- Description of the packaging operation, including any significant subsidiary operations, and equipment to be used; and
- Details of any in-process controls with instructions for sampling and acceptance limits, if applicable.
The authority also mentions that the appropriate records should be duly maintained by an entity involved in the said operations to ensure the traceability of medical devices. In particular, such information could be either included in the batch record or located in other places with the references added to the batch record.
As further explained by the HSA, when performing a secondary assembly, the responsible party should record important information regarding the process itself, as well as the device involved. According to the guidance, such information should include:
- Quantity of raw materials, components, and intermediate products, and their batch number, if appropriate;
- Date of start and completion of different stages of secondary assembly;
- Quantity of medical device assembled;
- Signed results of all inspections and tests
- Designation of the product line used; and
- Deviation from the secondary assembly specifications, if applicable.
The entity undertaking such activities has certain flexibility in choosing the way to keep the records, provided that the records are duly retained and available upon request. In case the data is stored in digital format, it is also important to ensure that the appropriate measures are implemented to prevent unauthorized access to such data. These measures can include, inter alia, the use of passwords to access and modify the data stored. Furthermore, the data stored electronically should be protected by backup transfer to ensure it will be retained within the appropriate period.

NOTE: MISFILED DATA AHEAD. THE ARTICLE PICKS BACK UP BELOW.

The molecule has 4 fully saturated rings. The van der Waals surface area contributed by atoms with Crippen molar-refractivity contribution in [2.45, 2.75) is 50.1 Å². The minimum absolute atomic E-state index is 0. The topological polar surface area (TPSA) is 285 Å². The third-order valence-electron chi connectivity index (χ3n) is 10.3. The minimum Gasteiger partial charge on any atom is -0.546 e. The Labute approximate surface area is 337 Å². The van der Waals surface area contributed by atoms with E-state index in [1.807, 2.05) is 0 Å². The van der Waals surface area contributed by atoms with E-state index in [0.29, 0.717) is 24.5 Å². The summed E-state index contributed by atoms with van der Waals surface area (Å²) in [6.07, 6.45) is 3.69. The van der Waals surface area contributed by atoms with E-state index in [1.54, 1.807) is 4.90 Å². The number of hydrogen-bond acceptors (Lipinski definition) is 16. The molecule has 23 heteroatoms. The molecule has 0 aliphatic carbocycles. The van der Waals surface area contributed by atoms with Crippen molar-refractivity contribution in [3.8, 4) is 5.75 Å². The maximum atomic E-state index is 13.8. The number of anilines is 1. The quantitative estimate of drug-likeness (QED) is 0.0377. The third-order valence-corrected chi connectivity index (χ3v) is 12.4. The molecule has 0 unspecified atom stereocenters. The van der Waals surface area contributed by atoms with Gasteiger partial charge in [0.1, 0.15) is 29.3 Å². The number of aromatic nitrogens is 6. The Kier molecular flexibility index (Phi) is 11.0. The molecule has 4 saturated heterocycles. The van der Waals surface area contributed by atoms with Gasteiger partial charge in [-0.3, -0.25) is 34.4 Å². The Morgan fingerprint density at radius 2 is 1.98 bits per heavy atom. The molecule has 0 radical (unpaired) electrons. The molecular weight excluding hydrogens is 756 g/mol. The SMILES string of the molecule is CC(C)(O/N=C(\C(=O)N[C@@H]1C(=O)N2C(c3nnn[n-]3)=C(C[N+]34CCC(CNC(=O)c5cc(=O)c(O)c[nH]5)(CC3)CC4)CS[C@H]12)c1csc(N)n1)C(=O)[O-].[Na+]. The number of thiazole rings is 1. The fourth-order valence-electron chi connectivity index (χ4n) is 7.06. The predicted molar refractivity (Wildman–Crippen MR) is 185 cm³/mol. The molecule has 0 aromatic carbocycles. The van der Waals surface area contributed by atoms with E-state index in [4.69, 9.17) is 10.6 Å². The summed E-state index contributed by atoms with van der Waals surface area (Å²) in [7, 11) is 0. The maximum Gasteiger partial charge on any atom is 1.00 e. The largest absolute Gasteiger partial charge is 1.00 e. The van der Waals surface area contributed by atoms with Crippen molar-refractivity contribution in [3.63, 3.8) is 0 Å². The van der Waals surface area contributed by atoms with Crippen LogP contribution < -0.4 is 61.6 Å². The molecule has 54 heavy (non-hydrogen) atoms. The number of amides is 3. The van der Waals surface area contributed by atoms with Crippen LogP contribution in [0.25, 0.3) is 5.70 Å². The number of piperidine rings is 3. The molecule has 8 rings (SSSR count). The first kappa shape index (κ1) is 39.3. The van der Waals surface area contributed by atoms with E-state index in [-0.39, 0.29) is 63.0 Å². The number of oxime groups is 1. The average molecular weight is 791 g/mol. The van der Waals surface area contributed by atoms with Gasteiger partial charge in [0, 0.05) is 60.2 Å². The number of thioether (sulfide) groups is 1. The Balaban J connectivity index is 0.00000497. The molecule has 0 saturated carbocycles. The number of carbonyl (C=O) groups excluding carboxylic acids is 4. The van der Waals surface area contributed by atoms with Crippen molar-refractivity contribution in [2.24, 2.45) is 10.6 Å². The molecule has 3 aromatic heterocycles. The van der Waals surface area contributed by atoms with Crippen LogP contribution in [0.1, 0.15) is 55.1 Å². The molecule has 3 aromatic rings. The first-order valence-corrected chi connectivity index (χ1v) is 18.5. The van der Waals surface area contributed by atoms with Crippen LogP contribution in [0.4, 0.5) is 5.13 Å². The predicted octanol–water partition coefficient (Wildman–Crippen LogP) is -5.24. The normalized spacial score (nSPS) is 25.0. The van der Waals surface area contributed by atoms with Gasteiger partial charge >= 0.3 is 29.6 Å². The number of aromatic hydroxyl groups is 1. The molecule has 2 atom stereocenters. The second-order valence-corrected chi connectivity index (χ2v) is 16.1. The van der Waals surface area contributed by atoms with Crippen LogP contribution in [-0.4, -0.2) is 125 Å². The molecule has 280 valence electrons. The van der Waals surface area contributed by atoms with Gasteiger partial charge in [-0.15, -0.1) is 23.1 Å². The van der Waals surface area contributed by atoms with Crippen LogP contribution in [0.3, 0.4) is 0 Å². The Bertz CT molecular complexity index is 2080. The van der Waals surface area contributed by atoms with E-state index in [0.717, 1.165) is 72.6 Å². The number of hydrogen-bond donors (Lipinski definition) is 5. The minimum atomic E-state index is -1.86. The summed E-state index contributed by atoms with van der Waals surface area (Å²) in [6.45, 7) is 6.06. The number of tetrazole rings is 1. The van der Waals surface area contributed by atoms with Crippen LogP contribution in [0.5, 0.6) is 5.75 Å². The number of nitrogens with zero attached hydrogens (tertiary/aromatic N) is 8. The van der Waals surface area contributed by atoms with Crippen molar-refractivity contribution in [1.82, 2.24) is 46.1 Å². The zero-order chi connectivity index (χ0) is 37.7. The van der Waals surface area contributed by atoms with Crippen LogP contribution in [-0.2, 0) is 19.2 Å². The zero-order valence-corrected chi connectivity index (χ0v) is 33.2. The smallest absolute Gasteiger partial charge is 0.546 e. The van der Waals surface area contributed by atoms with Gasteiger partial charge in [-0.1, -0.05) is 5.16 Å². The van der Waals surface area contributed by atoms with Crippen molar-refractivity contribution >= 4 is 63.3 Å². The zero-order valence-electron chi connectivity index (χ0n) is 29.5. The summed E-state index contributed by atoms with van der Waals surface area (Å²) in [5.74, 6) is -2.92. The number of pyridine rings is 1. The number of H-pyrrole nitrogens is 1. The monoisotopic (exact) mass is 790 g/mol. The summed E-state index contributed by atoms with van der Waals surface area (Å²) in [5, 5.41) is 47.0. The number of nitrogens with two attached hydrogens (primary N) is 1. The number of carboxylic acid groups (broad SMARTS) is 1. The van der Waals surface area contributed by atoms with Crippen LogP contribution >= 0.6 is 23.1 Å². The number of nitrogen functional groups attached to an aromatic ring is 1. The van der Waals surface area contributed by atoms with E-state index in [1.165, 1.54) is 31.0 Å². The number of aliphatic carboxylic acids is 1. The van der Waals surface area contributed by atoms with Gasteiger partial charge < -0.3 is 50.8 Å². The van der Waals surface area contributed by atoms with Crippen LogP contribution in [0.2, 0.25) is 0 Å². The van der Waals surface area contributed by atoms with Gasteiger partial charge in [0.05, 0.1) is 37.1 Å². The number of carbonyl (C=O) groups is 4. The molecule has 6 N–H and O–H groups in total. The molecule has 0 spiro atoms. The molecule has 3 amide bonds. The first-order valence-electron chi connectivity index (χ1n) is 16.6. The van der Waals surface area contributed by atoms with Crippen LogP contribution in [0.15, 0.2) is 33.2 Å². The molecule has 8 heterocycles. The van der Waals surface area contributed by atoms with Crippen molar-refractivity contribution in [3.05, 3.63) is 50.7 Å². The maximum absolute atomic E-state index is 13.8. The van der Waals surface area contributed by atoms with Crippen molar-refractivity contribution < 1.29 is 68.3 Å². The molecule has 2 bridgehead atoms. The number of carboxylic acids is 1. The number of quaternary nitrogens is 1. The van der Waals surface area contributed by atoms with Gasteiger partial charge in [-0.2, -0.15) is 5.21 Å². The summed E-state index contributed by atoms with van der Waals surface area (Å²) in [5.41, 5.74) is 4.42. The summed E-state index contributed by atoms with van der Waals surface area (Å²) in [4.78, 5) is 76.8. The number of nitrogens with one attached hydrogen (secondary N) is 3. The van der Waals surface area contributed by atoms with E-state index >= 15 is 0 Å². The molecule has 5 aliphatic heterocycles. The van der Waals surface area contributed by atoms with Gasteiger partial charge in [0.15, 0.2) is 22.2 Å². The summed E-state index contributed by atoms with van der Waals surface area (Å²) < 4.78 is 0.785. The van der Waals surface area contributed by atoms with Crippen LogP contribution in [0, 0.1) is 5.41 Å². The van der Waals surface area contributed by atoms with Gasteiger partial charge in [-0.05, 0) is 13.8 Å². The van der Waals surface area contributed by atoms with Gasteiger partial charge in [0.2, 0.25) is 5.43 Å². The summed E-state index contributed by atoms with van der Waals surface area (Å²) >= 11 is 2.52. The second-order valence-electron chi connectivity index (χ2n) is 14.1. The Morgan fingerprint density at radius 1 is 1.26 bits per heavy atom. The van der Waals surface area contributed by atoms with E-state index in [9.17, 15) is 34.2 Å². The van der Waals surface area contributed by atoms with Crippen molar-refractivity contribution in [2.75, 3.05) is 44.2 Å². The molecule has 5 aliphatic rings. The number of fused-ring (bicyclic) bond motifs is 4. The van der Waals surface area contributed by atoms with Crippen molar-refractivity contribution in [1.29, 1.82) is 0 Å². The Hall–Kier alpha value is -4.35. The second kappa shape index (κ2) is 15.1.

The records to be retained should include the batch/lot numbers and identifiers of any medical devices that were subject to secondary assembly, together with the distribution records.
The document also pays special attention to labeling requirements for medical devices that undergo secondary assembly. According to the guidance, the appropriate regulatory requirements should be followed to a letter to ensure the devices in question are easily identifiable. In certain cases, approval is to be provided by the marketing authorization holder and/or regulating authority.
As explained by the HSA, additional controls to be implemented in this respect may include, inter alia, the following ones:
- Performing secondary assembly separately from other operations;
- Using the packaging and labeling of different appearances to ensure the visual distinguishing of the products;
- Reconciliation of usage of labels;
- Wide usage of electronic codes;
- Storing materials, labels, and devices themselves in a way preventing mix-ups with other products.
In summary, the present guidance describes the general principles to be followed concerning secondary assembly. The document outlines the key points related to the way such operations should be conducted, including such aspects as labeling or storing the products, as well as documenting the operations and record-keeping.